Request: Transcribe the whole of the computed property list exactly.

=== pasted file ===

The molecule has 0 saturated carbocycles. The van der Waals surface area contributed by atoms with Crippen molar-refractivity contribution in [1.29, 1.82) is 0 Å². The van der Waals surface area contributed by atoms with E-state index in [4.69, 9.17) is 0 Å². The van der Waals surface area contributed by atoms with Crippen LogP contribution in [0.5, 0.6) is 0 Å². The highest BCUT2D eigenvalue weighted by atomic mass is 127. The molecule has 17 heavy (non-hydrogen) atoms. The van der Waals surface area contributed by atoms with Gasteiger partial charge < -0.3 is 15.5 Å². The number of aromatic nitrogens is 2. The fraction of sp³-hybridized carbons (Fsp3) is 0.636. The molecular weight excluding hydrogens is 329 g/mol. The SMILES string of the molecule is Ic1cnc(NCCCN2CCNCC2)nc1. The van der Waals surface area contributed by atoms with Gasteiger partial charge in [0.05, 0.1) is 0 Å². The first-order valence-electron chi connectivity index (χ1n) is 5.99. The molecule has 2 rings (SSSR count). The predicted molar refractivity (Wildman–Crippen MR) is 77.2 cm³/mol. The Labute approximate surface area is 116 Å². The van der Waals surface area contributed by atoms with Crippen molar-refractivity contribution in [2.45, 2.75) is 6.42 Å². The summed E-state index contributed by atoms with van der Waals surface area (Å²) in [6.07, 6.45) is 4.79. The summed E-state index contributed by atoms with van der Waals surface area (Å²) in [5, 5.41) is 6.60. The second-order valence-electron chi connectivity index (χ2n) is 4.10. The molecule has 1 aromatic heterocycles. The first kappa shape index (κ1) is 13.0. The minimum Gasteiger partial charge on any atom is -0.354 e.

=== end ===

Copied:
The molecule has 0 saturated carbocycles. The van der Waals surface area contributed by atoms with Crippen molar-refractivity contribution in [1.29, 1.82) is 0 Å². The van der Waals surface area contributed by atoms with E-state index in [4.69, 9.17) is 0 Å². The van der Waals surface area contributed by atoms with Crippen LogP contribution in [0.5, 0.6) is 0 Å². The highest BCUT2D eigenvalue weighted by atomic mass is 127. The molecule has 17 heavy (non-hydrogen) atoms. The van der Waals surface area contributed by atoms with Gasteiger partial charge < -0.3 is 15.5 Å². The number of aromatic nitrogens is 2. The fraction of sp³-hybridized carbons (Fsp3) is 0.636. The molecular weight excluding hydrogens is 329 g/mol. The SMILES string of the molecule is Ic1cnc(NCCCN2CCNCC2)nc1. The van der Waals surface area contributed by atoms with Gasteiger partial charge in [0.05, 0.1) is 0 Å². The first-order valence-electron chi connectivity index (χ1n) is 5.99. The molecule has 2 rings (SSSR count). The predicted molar refractivity (Wildman–Crippen MR) is 77.2 cm³/mol. The Labute approximate surface area is 116 Å². The van der Waals surface area contributed by atoms with Crippen molar-refractivity contribution in [2.45, 2.75) is 6.42 Å². The summed E-state index contributed by atoms with van der Waals surface area (Å²) in [6.07, 6.45) is 4.79. The summed E-state index contributed by atoms with van der Waals surface area (Å²) in [5, 5.41) is 6.60. The second-order valence-electron chi connectivity index (χ2n) is 4.10. The molecule has 1 aromatic heterocycles. The first kappa shape index (κ1) is 13.0. The minimum Gasteiger partial charge on any atom is -0.354 e.